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Home / Technical Articles / Design of Overhead Transmission Line Foundation

Tower foundation

The foundation is the name given to the system which transfers to the ground the various steady state (dead) and variable (live) loads developed by the transmission tower and conductors.

Design of Overhead Transmission Line Foundation
Design of Overhead Transmission Line Foundation

Foundations may be variously subjected to compressive or bearing forces, uplift and shear forces, either singly or as a result of any combination of two or three of the forces.

Usually, the limiting design load with transmission line foundations is the uplift load.

Sunrise caps foundation of transmission tower
Sunrise Powerlink Steel Cap Micropile Foundation (Patent Pending)

In this respect, there is a major difference between the design of foundations for transmission lines compared to the design of foundations for most normal civil engineering structures.

Accordingly, the amount of literature describing design techniques for overhead line foundations is relatively small compared to the literature available for more traditional civil engineering foundation design practice.

The selected foundation design for a particular tower must provide an economical, reliable support for the life of the line. The foundation must be compatible with the soil and must not lose strength with age.

With the progressive increase in transmission system voltages there has been a related increase in foundation sizes and it is worth noting that with a typical quad conductor 500 kV line, single leg uplift and ultimate compression loads of 70 or 80 tonnes are usual for suspension towers.

With tension towers, ultimate loads of 200 or 300 tonnes are often developed.

In ground of poor load-bearing capacity the dimensions of foundations become considerable.

In the past, it was often acceptable to ‘over-design’ foundations to allow for uncertainties in the soil characteristics. With the large sizes of foundations for EHV and UHV transmission it is obvious that significant economies can be made in producing foundation designs to exactly match the soil conditions.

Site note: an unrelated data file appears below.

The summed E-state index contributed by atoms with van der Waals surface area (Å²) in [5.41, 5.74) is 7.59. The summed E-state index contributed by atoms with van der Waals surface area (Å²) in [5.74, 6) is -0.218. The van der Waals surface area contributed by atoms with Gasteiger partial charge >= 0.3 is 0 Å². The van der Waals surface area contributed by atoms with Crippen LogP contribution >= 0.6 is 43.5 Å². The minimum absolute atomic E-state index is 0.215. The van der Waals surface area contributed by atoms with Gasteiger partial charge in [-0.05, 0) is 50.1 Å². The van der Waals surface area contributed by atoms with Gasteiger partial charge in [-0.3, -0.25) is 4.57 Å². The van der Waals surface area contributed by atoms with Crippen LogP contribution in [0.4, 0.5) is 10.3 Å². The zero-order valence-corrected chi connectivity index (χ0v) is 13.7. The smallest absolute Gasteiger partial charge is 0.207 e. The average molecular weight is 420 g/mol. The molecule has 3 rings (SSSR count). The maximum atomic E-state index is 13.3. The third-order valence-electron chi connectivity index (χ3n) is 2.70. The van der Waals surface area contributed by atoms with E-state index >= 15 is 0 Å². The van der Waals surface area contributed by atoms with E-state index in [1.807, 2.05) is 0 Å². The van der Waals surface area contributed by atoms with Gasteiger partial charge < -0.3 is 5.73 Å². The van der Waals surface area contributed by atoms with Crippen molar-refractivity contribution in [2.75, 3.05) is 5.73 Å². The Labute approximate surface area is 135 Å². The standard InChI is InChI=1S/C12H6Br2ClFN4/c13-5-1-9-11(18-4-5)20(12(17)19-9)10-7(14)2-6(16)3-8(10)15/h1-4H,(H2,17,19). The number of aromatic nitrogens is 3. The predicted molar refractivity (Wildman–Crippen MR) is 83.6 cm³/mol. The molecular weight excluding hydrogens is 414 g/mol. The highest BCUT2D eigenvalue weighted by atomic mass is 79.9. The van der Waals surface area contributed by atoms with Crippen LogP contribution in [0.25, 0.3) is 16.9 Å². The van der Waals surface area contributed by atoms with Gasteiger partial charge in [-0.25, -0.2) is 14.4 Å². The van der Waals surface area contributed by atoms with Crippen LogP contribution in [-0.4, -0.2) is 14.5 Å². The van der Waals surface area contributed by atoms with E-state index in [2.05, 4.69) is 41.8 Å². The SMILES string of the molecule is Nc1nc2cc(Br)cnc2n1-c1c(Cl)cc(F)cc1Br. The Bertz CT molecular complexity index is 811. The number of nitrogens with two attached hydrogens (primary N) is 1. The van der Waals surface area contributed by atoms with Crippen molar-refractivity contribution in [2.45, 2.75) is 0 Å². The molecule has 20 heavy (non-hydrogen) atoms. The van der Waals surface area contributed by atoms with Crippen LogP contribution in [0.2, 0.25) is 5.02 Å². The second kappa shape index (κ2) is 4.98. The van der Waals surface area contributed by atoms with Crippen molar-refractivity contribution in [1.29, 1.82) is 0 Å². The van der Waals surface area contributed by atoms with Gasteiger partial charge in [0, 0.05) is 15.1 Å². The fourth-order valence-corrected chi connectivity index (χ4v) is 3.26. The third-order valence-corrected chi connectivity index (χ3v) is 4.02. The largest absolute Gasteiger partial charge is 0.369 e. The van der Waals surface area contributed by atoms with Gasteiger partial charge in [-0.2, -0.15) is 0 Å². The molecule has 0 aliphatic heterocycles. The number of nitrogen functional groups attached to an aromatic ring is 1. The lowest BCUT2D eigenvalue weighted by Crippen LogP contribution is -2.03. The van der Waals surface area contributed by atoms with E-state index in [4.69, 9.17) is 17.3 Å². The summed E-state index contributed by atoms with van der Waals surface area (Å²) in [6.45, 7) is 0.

Increasingly, transmission lines are routed through areas of poor ground conditions, often for reasons of amenity. This results in the need for the use of special, generally larger, foundations.

The logistical problems of installing large foundations, often in difficult ground conditions, must be taken into account when considering foundation design.

Types of ground

Micropile Foundation for Transmission Line
Micropile Foundation for Transmission Line

The ground in which the foundations are installed can vary from igneous, sedimentary or metamorphic rock, noncohesive soils, sand or gravel to cohesive soil, usually clays. Equally, soils with a high organic content, for example peat, can also prevail. Composite soils will also be found, and examples of these are sandy gravels and silty sand or sandy peat.

Fundamental to the proper design of foundations is an accurate series of soil tests to determine the range of soil types for which the foundation designs will be required. It is good practice to carry out soil tests at a rate of 1 in 5 tower sites.

This is generally sufficient to enable an accurate forecast of the range of soil types to be established.

It should be pointed out, however, that with large towers having 15 or 20 m square bases, occasionally each of the four legs of a tower may be founded in four different types of ground.

Types of foundation

There are seven basic types of tower foundations:

  1. Steel grillage
  2. Concrete spread footing
  3. Concrete auger or caisson
  4. Pile foundation
  5. Rock foundation
  6. Raft foundation
  7. Novel foundations.

Foundation calculations